Please use this identifier to cite or link to this item: https://doi.org/10.1371/journal.pone.0039076
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dc.titleA two-step target binding and selectivity support vector machines approach for virtual screening of dopamine receptor subtype-selective ligands
dc.contributor.authorZhang, J.
dc.contributor.authorHan, B.
dc.contributor.authorWei, X.
dc.contributor.authorTan, C.
dc.contributor.authorChen, Y.
dc.contributor.authorJiang, Y.
dc.date.accessioned2014-10-29T01:48:01Z
dc.date.available2014-10-29T01:48:01Z
dc.date.issued2012-06-15
dc.identifier.citationZhang, J., Han, B., Wei, X., Tan, C., Chen, Y., Jiang, Y. (2012-06-15). A two-step target binding and selectivity support vector machines approach for virtual screening of dopamine receptor subtype-selective ligands. PLoS ONE 7 (6) : -. ScholarBank@NUS Repository. https://doi.org/10.1371/journal.pone.0039076
dc.identifier.issn19326203
dc.identifier.urihttp://scholarbank.nus.edu.sg/handle/10635/105608
dc.description.abstractTarget selective drugs, such as dopamine receptor (DR) subtype selective ligands, are developed for enhanced therapeutics and reduced side effects. In silico methods have been explored for searching DR selective ligands, but encountered difficulties associated with high subtype similarity and ligand structural diversity. Machine learning methods have shown promising potential in searching target selective compounds. Their target selective capability can be further enhanced. In this work, we introduced a new two-step support vector machines target-binding and selectivity screening method for searching DR subtype-selective ligands, which was tested together with three previously-used machine learning methods for searching D1, D2, D3 and D4 selective ligands. It correctly identified 50.6%-88.0% of the 21-408 subtype selective and 71.7%-81.0% of the 39-147 multi-subtype ligands. Its subtype selective ligand identification rates are significantly better than, and its multi-subtype ligand identification rates are comparable to the best rates of the previously used methods. Our method produced low false-hit rates in screening 13.56 M PubChem, 168,016 MDDR and 657,736 ChEMBLdb compounds. Molecular features important for subtype selectivity were extracted by using the recursive feature elimination feature selection method. These features are consistent with literature-reported features. Our method showed similar performance in searching estrogen receptor subtype selective ligands. Our study demonstrated the usefulness of the two-step target binding and selectivity screening method in searching subtype selective ligands from large compound libraries. © 2012 Zhang et al.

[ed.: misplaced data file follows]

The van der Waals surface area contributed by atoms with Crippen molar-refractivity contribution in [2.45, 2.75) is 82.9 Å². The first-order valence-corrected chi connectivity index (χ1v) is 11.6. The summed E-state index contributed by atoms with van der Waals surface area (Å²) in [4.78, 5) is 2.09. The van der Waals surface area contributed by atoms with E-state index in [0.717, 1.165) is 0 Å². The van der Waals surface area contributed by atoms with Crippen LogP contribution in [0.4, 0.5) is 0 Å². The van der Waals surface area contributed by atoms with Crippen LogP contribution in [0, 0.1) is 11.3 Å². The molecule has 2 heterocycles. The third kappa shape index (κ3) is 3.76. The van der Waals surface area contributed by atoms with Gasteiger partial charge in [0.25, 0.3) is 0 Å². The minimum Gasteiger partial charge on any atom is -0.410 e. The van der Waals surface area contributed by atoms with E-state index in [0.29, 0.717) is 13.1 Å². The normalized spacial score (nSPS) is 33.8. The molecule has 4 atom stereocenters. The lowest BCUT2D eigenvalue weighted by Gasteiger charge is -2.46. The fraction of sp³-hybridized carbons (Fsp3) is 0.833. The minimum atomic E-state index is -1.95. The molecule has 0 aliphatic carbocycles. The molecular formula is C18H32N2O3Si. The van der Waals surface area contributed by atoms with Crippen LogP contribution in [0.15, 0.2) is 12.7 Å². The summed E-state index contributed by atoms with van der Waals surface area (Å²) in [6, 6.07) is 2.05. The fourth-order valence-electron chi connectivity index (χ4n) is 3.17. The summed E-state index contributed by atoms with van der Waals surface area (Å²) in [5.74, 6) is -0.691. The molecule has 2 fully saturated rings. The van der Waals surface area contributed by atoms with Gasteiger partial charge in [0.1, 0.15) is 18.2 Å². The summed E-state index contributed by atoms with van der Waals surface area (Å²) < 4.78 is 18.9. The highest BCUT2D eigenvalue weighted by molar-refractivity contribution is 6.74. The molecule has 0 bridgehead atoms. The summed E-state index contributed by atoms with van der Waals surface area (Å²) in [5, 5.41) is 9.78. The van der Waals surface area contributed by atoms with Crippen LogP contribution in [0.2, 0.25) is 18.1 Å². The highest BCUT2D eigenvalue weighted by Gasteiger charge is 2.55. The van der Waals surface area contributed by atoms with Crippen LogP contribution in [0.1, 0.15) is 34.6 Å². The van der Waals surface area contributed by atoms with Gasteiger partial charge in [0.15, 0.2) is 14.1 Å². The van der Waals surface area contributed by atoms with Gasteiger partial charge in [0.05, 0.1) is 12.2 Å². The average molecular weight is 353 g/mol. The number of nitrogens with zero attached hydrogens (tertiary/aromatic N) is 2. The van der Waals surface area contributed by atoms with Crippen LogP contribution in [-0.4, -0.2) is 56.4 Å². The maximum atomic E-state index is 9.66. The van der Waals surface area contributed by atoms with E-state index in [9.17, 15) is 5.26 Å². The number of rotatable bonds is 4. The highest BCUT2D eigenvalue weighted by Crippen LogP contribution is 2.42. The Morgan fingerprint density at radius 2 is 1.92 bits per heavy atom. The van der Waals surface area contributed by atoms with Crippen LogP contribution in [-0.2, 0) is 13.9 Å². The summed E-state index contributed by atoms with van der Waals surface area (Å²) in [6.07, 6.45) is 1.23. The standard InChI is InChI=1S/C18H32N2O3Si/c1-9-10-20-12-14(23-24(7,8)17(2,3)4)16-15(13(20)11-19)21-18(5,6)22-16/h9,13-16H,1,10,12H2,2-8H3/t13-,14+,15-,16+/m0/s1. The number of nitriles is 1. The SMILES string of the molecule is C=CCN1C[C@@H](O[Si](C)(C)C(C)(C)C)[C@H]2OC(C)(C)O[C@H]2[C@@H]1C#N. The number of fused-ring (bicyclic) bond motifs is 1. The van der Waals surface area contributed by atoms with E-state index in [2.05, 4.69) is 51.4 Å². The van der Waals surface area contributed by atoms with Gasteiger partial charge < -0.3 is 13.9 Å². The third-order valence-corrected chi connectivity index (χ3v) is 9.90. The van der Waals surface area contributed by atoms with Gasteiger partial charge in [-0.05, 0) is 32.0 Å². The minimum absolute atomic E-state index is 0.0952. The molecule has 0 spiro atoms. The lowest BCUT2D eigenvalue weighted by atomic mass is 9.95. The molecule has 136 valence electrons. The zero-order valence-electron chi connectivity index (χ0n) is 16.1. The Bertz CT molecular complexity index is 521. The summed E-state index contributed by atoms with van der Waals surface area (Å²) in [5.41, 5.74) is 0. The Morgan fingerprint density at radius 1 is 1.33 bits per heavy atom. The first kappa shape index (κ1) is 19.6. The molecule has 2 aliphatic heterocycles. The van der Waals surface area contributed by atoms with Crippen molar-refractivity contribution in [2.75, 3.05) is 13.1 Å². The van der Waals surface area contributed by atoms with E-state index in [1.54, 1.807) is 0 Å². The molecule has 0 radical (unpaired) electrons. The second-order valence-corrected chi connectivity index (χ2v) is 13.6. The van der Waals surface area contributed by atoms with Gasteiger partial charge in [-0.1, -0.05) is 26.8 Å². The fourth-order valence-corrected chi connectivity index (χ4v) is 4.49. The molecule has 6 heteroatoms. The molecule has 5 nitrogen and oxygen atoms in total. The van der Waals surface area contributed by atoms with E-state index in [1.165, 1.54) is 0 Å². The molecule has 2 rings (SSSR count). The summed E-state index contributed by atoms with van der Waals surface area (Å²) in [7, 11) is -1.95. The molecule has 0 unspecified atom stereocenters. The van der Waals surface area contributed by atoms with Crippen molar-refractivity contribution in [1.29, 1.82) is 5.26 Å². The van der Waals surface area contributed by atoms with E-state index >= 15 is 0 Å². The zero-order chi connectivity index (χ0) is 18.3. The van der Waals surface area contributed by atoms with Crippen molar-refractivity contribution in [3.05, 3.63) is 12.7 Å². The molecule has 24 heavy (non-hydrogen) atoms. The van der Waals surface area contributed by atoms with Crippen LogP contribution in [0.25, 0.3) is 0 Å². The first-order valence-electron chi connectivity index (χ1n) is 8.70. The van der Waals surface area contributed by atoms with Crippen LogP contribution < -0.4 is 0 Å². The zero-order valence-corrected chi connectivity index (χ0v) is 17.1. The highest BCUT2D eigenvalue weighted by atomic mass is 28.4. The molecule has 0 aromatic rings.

dc.description.urihttp://libproxy1.nus.edu.sg/login?url=http://dx.doi.org/10.1371/journal.pone.0039076
dc.sourceScopus
dc.typeArticle
dc.contributor.departmentPHARMACY
dc.description.doi10.1371/journal.pone.0039076
dc.description.sourcetitlePLoS ONE
dc.description.volume7
dc.description.issue6
dc.description.page-
dc.identifier.isiut000305350000037
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